NaNoWriMo is over for 2010… but hopefully many of the stories will continue on to publication.
I made it to 50,000 words by the end of November. While it did add writing 50,000 words to my workload, I have come out of November with a finished first draft manuscript and it has been well worth the time and effort.
Here is a link to what one author, Rin Simpson, learned from this year’s NaNoWriMo: http://www.harrogate-festival.org.uk/yourebooked/2010/12/what-nanowrimo-taught-me-by-rin-simpson.
Congratulations to everyone else who got to 50,000 words written during November.
For those who want to take their manuscript further, now comes the task of editing and rewriting your manuscript into a finished story that you are happy with. Some people write their story completely how they want it in the first draft while others do multiple rewrites on a rough first draft. Whatever method you use, good luck with your story.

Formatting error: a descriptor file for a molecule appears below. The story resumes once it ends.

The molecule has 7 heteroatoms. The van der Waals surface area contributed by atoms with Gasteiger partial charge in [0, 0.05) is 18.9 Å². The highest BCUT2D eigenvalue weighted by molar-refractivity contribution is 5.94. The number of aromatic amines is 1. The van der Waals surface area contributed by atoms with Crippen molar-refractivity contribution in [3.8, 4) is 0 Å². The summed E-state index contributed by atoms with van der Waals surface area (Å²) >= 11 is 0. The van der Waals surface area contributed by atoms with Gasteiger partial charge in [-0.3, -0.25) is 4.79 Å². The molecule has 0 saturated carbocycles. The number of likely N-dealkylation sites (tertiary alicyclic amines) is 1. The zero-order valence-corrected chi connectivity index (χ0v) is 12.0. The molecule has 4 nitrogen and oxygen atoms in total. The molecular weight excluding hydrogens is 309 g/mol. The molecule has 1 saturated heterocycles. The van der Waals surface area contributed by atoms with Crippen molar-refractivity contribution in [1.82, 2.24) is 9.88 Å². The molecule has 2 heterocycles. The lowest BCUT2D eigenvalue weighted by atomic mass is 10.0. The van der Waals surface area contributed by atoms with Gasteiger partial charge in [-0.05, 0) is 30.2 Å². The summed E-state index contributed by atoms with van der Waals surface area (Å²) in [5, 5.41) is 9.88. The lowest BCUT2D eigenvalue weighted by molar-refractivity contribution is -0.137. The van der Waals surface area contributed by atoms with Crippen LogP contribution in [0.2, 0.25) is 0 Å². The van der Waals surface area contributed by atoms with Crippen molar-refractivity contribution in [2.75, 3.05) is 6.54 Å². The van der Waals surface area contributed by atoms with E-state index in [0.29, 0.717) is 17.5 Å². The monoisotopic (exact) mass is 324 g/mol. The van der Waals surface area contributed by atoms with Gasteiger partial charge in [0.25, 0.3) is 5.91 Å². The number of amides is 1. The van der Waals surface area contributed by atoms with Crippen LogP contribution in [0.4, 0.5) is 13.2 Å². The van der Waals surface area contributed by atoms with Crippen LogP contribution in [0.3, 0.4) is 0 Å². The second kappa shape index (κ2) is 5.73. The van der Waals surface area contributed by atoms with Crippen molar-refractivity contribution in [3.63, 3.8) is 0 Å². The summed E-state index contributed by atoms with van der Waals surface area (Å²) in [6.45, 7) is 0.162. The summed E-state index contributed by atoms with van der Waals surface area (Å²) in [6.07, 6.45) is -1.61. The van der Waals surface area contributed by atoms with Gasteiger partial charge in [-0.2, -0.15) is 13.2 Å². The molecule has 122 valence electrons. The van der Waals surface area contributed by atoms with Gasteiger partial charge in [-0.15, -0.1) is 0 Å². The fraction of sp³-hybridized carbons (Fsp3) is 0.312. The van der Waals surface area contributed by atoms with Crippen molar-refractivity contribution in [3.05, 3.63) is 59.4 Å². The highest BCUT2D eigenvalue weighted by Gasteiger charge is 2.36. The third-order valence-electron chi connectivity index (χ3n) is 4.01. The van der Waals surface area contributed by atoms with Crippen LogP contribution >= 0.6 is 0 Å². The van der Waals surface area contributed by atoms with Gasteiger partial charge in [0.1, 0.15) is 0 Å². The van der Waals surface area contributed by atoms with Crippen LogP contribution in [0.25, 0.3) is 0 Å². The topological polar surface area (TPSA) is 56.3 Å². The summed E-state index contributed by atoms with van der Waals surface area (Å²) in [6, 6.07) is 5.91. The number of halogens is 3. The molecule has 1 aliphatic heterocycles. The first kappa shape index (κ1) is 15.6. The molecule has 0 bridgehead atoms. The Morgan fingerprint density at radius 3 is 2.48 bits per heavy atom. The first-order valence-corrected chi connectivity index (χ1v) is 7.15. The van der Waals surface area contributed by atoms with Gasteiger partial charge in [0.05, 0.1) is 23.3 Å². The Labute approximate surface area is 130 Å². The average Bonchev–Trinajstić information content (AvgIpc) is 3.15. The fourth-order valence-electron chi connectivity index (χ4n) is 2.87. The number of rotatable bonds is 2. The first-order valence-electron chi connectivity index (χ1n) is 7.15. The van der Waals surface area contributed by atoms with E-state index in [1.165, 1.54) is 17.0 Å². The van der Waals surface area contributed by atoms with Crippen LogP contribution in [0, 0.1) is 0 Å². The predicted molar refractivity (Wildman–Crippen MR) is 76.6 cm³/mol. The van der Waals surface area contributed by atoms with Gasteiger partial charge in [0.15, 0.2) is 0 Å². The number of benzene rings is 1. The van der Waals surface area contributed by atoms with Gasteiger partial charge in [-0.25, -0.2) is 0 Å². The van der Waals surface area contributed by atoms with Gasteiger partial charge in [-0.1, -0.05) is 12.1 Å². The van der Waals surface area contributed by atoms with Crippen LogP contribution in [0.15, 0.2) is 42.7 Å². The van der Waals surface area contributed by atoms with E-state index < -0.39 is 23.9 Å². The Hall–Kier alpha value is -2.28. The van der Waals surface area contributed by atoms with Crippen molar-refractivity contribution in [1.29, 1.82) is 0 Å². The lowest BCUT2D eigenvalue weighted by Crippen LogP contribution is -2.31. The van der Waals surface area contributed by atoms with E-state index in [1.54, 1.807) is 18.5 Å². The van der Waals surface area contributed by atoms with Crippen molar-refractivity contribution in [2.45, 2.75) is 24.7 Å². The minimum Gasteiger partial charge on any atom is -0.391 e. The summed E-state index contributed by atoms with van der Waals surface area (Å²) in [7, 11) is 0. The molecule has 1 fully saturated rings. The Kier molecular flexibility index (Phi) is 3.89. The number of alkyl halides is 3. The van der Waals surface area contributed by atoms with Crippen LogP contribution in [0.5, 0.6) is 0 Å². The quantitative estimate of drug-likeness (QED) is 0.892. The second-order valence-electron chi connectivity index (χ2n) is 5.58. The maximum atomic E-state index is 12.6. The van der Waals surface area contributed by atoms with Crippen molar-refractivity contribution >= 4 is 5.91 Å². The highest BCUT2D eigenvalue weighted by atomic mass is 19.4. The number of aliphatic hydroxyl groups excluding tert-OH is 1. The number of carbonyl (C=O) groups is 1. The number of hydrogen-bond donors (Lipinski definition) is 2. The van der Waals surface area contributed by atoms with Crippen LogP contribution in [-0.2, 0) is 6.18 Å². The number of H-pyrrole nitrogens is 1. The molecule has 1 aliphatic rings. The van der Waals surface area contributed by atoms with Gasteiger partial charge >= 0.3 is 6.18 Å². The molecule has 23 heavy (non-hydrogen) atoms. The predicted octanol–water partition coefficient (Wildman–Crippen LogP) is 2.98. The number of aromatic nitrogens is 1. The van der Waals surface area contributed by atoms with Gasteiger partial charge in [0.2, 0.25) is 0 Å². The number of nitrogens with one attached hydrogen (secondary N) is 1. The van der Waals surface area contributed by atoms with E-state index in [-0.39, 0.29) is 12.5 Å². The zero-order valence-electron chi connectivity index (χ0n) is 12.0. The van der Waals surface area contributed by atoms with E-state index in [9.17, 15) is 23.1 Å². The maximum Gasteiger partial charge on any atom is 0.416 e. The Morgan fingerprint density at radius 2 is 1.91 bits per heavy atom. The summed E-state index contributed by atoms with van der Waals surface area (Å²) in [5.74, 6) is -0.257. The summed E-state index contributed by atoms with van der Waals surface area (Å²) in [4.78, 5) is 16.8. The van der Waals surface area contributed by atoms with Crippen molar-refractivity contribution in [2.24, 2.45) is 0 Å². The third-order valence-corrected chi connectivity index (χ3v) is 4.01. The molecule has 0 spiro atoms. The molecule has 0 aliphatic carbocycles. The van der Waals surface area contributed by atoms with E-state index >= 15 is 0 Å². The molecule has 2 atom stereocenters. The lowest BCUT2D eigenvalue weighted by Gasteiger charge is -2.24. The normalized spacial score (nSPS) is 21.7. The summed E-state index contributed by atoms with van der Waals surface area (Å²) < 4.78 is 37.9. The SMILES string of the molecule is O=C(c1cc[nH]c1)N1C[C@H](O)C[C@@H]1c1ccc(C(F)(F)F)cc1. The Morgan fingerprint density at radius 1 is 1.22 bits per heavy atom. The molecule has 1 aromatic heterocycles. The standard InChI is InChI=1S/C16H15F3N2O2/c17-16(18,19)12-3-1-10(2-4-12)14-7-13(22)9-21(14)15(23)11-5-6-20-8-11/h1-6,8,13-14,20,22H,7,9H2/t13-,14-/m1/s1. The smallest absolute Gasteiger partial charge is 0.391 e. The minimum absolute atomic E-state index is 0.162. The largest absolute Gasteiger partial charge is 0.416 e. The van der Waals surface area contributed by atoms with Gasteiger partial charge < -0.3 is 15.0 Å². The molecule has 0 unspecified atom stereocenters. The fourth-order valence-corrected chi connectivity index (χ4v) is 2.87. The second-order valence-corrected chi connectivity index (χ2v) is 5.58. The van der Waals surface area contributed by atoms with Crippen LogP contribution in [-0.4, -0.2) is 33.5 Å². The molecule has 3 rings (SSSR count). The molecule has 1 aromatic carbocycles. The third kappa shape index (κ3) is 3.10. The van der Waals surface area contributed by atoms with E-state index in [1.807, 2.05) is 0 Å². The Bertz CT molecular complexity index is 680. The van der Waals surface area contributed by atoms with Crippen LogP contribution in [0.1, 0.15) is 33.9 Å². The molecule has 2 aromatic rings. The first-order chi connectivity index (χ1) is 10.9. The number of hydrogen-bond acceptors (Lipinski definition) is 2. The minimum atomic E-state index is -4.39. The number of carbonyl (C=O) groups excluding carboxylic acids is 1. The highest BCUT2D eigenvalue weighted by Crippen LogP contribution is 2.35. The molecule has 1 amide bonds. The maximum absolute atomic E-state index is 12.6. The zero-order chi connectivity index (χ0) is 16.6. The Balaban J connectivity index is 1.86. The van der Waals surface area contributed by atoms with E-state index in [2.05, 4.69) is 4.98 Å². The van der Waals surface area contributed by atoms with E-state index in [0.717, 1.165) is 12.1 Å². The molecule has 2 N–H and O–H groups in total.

I will go over my story during the coming weeks to ensure I’m happy with it and do any editing and rewriting to prepare it for publication as an ebook. 50% of proceeds from sales of the ebook will go to worldreader.org for their literacy/education work in developing countries.
For anyone looking to submit their NaNoWriMo manuscript to a publisher, these recent Australian publisher/editor interviews may provide you with some useful tips:
The following books also have great advice on (re)writing and editing a novel manuscript:
Australian fantasy novelist Sara Douglass also has some useful writing business advice on her website.
The Australian Literature Review